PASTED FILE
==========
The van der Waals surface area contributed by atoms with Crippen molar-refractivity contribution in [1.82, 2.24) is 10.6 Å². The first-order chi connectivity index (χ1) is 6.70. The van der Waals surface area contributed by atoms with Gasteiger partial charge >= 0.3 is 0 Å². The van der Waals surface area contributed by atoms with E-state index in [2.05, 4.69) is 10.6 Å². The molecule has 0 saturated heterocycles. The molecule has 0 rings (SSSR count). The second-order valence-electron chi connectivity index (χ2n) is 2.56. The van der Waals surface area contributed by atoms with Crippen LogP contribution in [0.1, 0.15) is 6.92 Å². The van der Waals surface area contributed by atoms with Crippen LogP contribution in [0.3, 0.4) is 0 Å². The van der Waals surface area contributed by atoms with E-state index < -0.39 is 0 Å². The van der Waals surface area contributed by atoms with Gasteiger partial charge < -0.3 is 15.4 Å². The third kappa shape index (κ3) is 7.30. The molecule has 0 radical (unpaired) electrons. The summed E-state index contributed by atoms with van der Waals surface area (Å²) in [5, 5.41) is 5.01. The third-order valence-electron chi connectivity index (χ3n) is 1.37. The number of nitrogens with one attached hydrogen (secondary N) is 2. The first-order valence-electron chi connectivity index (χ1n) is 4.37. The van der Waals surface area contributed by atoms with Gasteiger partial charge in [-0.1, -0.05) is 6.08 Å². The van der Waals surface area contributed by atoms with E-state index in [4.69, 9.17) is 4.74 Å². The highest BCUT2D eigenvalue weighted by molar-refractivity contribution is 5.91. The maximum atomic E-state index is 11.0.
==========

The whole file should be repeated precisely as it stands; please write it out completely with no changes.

The van der Waals surface area contributed by atoms with Crippen molar-refractivity contribution in [1.82, 2.24) is 10.6 Å². The first-order chi connectivity index (χ1) is 6.70. The van der Waals surface area contributed by atoms with Gasteiger partial charge >= 0.3 is 0 Å². The van der Waals surface area contributed by atoms with E-state index in [2.05, 4.69) is 10.6 Å². The molecule has 0 saturated heterocycles. The molecule has 0 rings (SSSR count). The second-order valence-electron chi connectivity index (χ2n) is 2.56. The van der Waals surface area contributed by atoms with Crippen LogP contribution in [0.1, 0.15) is 6.92 Å². The van der Waals surface area contributed by atoms with Crippen LogP contribution in [0.3, 0.4) is 0 Å². The van der Waals surface area contributed by atoms with E-state index < -0.39 is 0 Å². The van der Waals surface area contributed by atoms with Gasteiger partial charge < -0.3 is 15.4 Å². The third kappa shape index (κ3) is 7.30. The molecule has 0 radical (unpaired) electrons. The summed E-state index contributed by atoms with van der Waals surface area (Å²) in [5, 5.41) is 5.01. The third-order valence-electron chi connectivity index (χ3n) is 1.37. The number of nitrogens with one attached hydrogen (secondary N) is 2. The first-order valence-electron chi connectivity index (χ1n) is 4.37. The van der Waals surface area contributed by atoms with Gasteiger partial charge in [-0.1, -0.05) is 6.08 Å². The van der Waals surface area contributed by atoms with E-state index in [4.69, 9.17) is 4.74 Å². The highest BCUT2D eigenvalue weighted by molar-refractivity contribution is 5.91. The maximum atomic E-state index is 11.0.